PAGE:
- Project plans
- Project activities
- Legislation and standards
- Industry context
Last edited 22 Oct 2018
In July 2018, the government announced new funding to give rural businesses and communities improved broadband access. In addition to the £30 million investment announced in 2017 for the Rural Broadband Infrastructure Scheme, a further £45 million is to be made available. The announcement follows the launch of the Future Telecoms Infrastructure Review, which prioritised hard-to-reach rural areas for a roll-out of full-fibre connectivity and is part of a £3.5 billion planned investment into rural economies by 2020.
The government’s Superfast Broadband Programme is working towards providing access to approximately 97% of premises in the UK over the next few years. The additional funding is to be made available to local authorities in rural areas, where broadband speeds of 30 Megabits per second (Mbps) or faster are unavailable or unplanned.
Rural Affairs Minister Lord Gardiner announced the funding whilst visiting the North York Moors National Park, in North Yorkshire, one of the local authorities that has received a grant offer of more than £11m.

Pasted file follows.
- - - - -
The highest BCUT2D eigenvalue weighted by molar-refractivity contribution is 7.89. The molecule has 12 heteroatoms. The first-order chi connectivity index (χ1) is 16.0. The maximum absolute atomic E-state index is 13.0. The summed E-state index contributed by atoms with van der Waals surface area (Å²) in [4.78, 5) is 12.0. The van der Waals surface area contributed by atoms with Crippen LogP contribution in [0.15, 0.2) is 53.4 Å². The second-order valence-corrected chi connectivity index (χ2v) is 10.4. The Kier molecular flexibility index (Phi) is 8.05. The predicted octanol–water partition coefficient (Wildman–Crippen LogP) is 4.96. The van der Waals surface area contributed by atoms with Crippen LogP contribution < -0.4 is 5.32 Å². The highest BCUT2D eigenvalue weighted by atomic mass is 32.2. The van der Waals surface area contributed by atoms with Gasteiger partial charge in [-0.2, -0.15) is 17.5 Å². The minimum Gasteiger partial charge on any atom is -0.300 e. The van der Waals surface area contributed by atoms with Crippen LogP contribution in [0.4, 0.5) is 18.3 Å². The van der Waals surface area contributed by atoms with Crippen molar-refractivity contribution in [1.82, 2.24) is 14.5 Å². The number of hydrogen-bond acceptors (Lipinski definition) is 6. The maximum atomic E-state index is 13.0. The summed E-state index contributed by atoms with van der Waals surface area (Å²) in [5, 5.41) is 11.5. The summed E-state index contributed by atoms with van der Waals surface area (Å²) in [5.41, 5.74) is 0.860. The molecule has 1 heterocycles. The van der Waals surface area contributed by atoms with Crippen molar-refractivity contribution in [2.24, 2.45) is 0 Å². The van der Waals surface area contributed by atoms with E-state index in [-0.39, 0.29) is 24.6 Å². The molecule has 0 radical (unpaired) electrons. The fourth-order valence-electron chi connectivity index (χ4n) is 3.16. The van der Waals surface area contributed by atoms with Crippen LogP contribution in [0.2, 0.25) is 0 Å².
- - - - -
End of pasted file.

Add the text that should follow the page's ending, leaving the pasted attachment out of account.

Lord Gardiner said; “Rural areas should not be left behind in the connectivity slow lane, missing out on the opportunities high speed broadband can bring. The funding made available through the Rural Broadband Infrastructure Scheme champions our countryside communities and businesses by opening up access to broadband of at least 30 Mps, in some of the most hard-to-reach areas.”
 Related articles on Designing Buildings Wiki
Featured articles and news
How many can you name? 37 anyone?
CIOB respond to the points-based system.
When is the weather considered 'exceptionally adverse'?
ECA backs call for a rolling programme of rail electrification.
What does 'curtilage' mean and why does it matter?
Our duty to prevent harm and protect each other.
A quality perspective.
If buildings were people, they would be just starting to walk on two legs.
Air filtration and clean air standards.
The Dukes of Normandy and the second world war.
Conserving structures in historic designed landscapes.